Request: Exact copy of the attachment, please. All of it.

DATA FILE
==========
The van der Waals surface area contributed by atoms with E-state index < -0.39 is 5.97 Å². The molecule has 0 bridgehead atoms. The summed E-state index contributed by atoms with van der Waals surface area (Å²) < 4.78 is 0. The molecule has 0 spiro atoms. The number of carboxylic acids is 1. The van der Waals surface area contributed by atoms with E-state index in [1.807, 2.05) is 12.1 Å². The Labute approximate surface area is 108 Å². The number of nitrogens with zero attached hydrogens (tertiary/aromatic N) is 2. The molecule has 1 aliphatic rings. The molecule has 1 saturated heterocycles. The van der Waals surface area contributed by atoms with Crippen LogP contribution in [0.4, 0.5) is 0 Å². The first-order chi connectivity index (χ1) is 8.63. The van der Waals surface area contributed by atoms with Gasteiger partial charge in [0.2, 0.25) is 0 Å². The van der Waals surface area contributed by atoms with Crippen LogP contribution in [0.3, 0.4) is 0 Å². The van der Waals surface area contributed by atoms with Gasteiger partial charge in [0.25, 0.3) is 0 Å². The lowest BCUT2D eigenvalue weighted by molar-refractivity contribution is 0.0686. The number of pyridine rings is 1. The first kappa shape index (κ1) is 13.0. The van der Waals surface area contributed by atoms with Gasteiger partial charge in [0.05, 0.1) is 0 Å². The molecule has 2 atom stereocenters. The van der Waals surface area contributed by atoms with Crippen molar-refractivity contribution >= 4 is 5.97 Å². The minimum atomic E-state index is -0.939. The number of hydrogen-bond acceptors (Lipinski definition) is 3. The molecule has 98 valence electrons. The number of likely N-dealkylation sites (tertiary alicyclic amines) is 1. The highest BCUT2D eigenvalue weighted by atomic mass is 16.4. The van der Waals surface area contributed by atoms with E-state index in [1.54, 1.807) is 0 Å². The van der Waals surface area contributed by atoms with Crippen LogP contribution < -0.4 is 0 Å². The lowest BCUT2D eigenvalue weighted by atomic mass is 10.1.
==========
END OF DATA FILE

The van der Waals surface area contributed by atoms with E-state index < -0.39 is 5.97 Å². The molecule has 0 bridgehead atoms. The summed E-state index contributed by atoms with van der Waals surface area (Å²) < 4.78 is 0. The molecule has 0 spiro atoms. The number of carboxylic acids is 1. The van der Waals surface area contributed by atoms with E-state index in [1.807, 2.05) is 12.1 Å². The Labute approximate surface area is 108 Å². The number of nitrogens with zero attached hydrogens (tertiary/aromatic N) is 2. The molecule has 1 aliphatic rings. The molecule has 1 saturated heterocycles. The van der Waals surface area contributed by atoms with Crippen LogP contribution in [0.4, 0.5) is 0 Å². The first-order chi connectivity index (χ1) is 8.63. The van der Waals surface area contributed by atoms with Gasteiger partial charge in [0.2, 0.25) is 0 Å². The van der Waals surface area contributed by atoms with Crippen LogP contribution in [0.3, 0.4) is 0 Å². The van der Waals surface area contributed by atoms with Gasteiger partial charge in [0.25, 0.3) is 0 Å². The lowest BCUT2D eigenvalue weighted by molar-refractivity contribution is 0.0686. The number of pyridine rings is 1. The first kappa shape index (κ1) is 13.0. The van der Waals surface area contributed by atoms with Gasteiger partial charge in [0.05, 0.1) is 0 Å². The molecule has 2 atom stereocenters. The van der Waals surface area contributed by atoms with Crippen molar-refractivity contribution >= 4 is 5.97 Å². The minimum atomic E-state index is -0.939. The number of hydrogen-bond acceptors (Lipinski definition) is 3. The molecule has 98 valence electrons. The number of likely N-dealkylation sites (tertiary alicyclic amines) is 1. The highest BCUT2D eigenvalue weighted by atomic mass is 16.4. The van der Waals surface area contributed by atoms with E-state index in [1.54, 1.807) is 0 Å². The van der Waals surface area contributed by atoms with Crippen LogP contribution < -0.4 is 0 Å². The lowest BCUT2D eigenvalue weighted by atomic mass is 10.1.